Spirit Possession: a return to wholeness?

Sarkin Rafi during a Bori performance in Zaria. Source: (Okagbue, 2008)

This article continues the exploration of spirits in Hausa Animism which was shared in a previous article titled ‘Spirits (Bori/Iskoki) in Hausa Animism‘. In the previous article, we learned that the Hausas believe that spirits were at one point humans who were then condemned to live as spirits, in the unseen world, by god.

The god-made division between the spirit and human siblings had consequences, especially for the human siblings who have to spend much of their lives appeasing their spirit-siblings. The spirit-siblings, according to Sullivan (2005), have had to rely on two main mediums of expressions, “the language of malady, which expresses their displeasure at being ignored or defiled” and “the language of the adept’s body, in which [the] spirits can manifest their otherwise ethereal presence in corporeal form.” Sullivan (2005) argues that spirit possession, or Bori, is a reintegration between the long-separated siblings, which brings about a balance (wholeness) in the wellbeing of the humans who would otherwise be doomed to suffer afflictions.

This piece is an attempt to uncover if and how other belief systems across the continent are similar to Hausa Animism in the belief that humans need to foster relationships with spirits for the sake of their wellbeing and wholeness.

Ngoma: Swahili ( Tanzania)

In Tanzania, spirit possession ceremonies are called Ngoma but, beyond possession rites, they are avenues for the veneration and propitiation of spirits to obtain healing, protection and help to ward off the influence of evil spirits and witchcraft (Giles, 2018). The term Ngoma also refers to various “performance(s), drumming, dancing, celebration, and ritual therapy” (Janzen, 1992). A simple search of the term Ngoma will bring up many results, most of which fail to state that Ngoma is, in fact, first a healing/possession ceremony (Ngoma za kutibu) out of which emerged the now better known and purely entertaining form of the ceremony (Janzen, 1992).

As Janzen (1992) shows in great detail, Ngomas are often an avenue for healing. The typical scenario is this: an individual suffers an ailment of unknown causes, and after a series of consultations with traditional medicine people, it is determined that a specific spirit is responsible for the sickness. At this point, a ceremony holds to appease the spirit. In many cases, the individual becomes an initiate into the cult of the spirit responsible for their ailment.

Ngoma cults have been referred to as “cults of affliction” (Janzen, 1992), perhaps because most new adherents join after being healed from their afflictions. It is worth noting that not all members of these cults suffered ailments before they joined. Both Janzen (1992) and Giles (2018) go into detail about the differences in Ngoma cults across Tanzania. Each region has various spirits they recognize, and in many cases, these spirits are often categorized based on their location (e.g. land and water spirits), their origins (e.g. Kiarabu or spirits of Arab origins, and Kipemba spirits or native Swahili spirits), e.t.c.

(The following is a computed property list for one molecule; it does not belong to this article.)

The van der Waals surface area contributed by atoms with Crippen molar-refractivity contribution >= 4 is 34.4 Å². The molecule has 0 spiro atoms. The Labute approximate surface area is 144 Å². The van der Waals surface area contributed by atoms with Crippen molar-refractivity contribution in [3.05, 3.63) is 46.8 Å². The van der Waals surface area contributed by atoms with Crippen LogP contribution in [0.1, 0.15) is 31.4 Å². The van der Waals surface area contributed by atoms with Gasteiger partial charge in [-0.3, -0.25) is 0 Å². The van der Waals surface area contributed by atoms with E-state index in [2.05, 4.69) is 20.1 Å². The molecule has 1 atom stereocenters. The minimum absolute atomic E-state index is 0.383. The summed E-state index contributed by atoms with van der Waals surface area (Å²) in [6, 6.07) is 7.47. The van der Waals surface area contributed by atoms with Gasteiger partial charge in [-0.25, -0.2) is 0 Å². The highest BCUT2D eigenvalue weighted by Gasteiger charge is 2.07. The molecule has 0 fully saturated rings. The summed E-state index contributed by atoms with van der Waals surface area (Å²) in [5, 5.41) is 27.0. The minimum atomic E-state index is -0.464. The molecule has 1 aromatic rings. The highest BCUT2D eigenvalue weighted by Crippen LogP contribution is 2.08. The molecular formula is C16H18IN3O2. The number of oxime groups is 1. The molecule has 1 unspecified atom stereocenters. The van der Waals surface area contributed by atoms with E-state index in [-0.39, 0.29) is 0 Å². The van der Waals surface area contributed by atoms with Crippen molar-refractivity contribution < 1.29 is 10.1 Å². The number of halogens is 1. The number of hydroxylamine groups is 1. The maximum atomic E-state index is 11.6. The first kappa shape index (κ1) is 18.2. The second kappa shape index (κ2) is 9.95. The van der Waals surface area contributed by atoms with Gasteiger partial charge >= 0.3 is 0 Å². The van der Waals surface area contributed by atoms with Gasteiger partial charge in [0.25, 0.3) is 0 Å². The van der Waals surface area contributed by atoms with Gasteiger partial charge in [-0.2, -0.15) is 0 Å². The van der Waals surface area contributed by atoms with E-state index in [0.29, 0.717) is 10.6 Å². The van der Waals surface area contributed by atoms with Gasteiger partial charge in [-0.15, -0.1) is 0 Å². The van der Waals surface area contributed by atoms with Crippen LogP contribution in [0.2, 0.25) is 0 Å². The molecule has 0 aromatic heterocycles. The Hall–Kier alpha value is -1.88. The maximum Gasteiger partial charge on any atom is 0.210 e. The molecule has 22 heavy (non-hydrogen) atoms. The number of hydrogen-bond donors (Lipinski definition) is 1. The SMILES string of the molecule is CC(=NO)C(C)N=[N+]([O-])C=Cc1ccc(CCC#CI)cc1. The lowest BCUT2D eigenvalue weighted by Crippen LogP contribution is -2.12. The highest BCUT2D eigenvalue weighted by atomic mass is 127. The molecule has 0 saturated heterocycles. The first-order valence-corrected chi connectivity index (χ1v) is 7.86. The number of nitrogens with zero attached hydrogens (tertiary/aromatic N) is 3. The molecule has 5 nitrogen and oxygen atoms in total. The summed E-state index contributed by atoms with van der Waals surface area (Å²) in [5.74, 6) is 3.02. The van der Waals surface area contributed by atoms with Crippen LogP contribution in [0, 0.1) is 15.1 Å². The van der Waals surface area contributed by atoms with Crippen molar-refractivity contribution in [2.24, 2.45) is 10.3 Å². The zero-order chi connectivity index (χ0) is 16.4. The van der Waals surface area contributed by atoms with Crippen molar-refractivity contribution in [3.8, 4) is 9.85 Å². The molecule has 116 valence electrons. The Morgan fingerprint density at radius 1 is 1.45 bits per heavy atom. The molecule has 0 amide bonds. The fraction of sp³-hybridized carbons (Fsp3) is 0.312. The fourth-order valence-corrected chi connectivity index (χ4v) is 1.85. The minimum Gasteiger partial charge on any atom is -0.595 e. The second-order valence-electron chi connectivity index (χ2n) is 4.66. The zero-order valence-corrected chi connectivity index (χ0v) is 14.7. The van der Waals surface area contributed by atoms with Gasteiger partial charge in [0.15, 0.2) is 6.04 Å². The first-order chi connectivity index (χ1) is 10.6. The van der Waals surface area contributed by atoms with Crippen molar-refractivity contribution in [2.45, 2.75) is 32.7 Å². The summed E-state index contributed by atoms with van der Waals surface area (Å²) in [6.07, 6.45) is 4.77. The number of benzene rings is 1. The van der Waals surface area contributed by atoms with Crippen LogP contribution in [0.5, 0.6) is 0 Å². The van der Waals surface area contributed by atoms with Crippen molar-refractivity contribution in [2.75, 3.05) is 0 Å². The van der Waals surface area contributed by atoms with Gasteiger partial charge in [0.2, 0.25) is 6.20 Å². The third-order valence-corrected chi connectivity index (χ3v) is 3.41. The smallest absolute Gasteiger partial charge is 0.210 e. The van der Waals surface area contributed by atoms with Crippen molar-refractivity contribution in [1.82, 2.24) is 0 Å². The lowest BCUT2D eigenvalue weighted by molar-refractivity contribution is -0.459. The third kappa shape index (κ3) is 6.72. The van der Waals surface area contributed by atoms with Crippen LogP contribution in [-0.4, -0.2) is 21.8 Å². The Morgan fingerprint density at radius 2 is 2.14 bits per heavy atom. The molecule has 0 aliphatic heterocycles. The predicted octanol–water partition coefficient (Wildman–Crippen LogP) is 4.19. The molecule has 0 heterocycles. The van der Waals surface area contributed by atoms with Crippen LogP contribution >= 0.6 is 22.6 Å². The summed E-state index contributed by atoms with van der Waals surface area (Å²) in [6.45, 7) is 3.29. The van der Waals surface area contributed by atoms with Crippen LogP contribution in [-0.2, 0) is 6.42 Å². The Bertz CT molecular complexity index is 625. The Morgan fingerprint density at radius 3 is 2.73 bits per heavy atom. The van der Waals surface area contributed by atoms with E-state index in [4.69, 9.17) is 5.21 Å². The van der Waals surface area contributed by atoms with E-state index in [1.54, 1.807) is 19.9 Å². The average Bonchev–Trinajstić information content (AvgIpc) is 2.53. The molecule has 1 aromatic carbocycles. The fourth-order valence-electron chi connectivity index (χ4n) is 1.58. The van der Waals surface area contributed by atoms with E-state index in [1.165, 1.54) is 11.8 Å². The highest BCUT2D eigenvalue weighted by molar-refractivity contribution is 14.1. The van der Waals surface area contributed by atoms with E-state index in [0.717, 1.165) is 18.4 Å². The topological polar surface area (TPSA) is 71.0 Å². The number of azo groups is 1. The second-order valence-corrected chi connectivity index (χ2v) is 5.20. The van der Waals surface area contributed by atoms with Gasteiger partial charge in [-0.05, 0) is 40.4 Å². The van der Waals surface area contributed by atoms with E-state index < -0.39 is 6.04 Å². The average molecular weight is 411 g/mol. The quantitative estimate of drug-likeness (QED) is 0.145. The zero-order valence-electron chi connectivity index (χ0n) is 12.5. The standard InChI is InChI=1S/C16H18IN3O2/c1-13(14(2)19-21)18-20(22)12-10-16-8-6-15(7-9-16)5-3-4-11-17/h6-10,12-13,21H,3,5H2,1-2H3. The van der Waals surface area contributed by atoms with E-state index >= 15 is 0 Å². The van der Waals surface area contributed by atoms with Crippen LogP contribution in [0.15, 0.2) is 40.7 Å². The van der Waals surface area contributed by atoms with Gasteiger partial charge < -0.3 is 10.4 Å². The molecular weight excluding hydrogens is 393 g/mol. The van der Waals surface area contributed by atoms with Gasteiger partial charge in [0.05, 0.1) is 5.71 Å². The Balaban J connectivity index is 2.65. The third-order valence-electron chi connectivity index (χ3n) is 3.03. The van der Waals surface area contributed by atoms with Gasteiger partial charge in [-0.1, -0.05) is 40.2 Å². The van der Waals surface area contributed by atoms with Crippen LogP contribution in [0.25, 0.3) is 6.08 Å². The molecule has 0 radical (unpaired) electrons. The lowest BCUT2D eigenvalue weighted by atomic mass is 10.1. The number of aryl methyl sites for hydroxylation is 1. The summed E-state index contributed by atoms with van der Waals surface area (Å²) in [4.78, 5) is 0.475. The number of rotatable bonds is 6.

So while Ngoma might, in the modern-day, be a form of entertainment, its origins emphasized the role of spirits who are responsible for afflictions from which humans sought healing.

Holle Hori: Songhay (Niger)

The belief in spirits is a central feature in the religious system of the Songhay in Niger. Similar to Swahili, they also have characterizations of spirits based on their origins and some times, race. The more contact they had with foreigners, the more their pantheon of spirits expanded. For instance, the Genji Kwari, or white spirits, were included as they interacted with the Tuareg, who at the time were Islamic dispute arbitrators. Similarly, Hausa spirits (of sickness and death), were included in the Songhay pantheon in the nineteenth century (Stoller, 2010).

The existence of these spirits necessitated a cult of worshippers and possession troupes which often included priests, mediums, singers, and instrumentalists who launched spirit possession ceremonies or Holle Hori and staged rites that allowed the interaction between spirits and humans (Stoller, 2010).

Like in Tanzania, initiates of a particular spirit cult are typically those who have suffered ailments believed to be caused and healed by the spirit a cult is dedicated to. Similarly, and in many cases, it is only after being initiated that the spirit grants reprieve from the afflictions and the new devotee can live in harmony with the spirit. New members into spirit cults are said to “devote a large part of their lives to their spirits; they wear clothes associated with them, make sacrifices to them, and attend possession ceremonies” dedicated to these spirits (Berliner, 2009).

Two Halves of a Whole

Across the spiritual traditions discussed here, we see that humans and spirits seem to have a symbiotic relationship—where the existence of one depends on the other. A thread that connects Bori, Ngoma, and Halle Hori is the belief that humans are each born with an accompanying spirit, who might inflict an affliction on individuals if and when neglected. Any form of healing or respite comes after the spirit has been sought out and appeased. In many cases, these offerings are also initiation rites for the afflicted individual who then becomes a part of the cult dedicated to the spirit that had caused their ailment.